An employee of a Dallas hospital has tested positive for the Ebola virus, NBC News reports.
The employee works for Texas Health Presbyterian Hospital, where an Ebola patient from Liberia died earlier this week.
The sick employee is in stable condition. He or she reportedly helped care for the patient, Thomas Eric Duncan, who contracted the disease in Liberia but first started showing symptoms in the US. Duncan was the first Ebola case to be diagnosed in the US.
The worker was “following full [Centres for Disease Control and Prevention] procedures,” when he or she was infected with Ebola, said Dan Varga, chief clinical officer for Texas Health Resources. “We’re very concerned.”
The Texas Department of State Health Services issued this statement:
A health care worker at Texas Health Presbyterian Hospital who provided care for the Ebola patient hospitalized there has tested positive for Ebola in a preliminary test at the state public health laboratory in Austin. Confirmatory testing will be conducted by the Centres for Disease Control and Prevention in Atlanta.
The health care worker reported a low grade fever Friday night and was isolated and referred for testing. The preliminary test result was received late Saturday.
“We knew a second case could be a reality, and we’ve been preparing for this possibility,” said Dr. David Lakey, commissioner of the Texas Department of State Health Services. “We are broadening our team in Dallas and working with extreme diligence to prevent further spread.”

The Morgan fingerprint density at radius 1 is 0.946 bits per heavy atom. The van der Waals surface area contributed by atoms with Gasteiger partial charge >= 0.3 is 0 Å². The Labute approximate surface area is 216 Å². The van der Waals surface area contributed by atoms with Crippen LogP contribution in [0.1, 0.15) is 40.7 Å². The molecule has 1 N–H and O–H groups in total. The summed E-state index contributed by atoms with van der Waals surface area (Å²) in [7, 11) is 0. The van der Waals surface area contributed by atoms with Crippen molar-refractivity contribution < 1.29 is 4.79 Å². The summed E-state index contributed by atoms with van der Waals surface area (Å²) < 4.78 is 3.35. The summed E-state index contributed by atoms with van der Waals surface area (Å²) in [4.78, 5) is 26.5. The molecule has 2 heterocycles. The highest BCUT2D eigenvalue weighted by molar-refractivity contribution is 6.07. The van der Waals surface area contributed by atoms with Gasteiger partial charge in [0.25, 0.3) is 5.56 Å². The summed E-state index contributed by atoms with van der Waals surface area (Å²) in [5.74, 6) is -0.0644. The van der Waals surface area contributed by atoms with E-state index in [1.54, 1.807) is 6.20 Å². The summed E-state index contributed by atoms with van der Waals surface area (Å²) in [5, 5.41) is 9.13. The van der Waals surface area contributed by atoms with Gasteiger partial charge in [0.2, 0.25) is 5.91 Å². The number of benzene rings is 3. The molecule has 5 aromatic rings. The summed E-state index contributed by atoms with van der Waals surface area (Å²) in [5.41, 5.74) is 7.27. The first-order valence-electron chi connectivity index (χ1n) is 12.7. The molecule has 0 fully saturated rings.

Health officials have interviewed the patient and are identifying any contacts or potential exposures. People who had contact with the health care worker after symptoms emerged will be monitored based on the nature of their interactions and the potential they were exposed to the virus.
Ebola is spread through direct contact with bodily fluids of a sick person or exposure to contaminated objects such as needles. People are not contagious before symptoms such as fever develop.
More than 4,000 people have died in what’s been the worst Ebola outbreak the world has ever seen. Ebola is mostly concentrated to West Africa, where more than 8,000 people have contracted the disease.
The CDC is currently following a procedure called contact tracing to limit Ebola’s spread in the US. This procedure requires investigators to track down anyone who could become ill with the disease. Investigators first locate everyone who has touched or been in contact with the bodily fluids of an infected person, then they monitor all of those contacts for as long as it takes the disease to show symptoms.
Ebola’s death rate is about 70%. The disease begins with flu-like symptoms and in many cases escalates to internal and external bleeding and organ failure.
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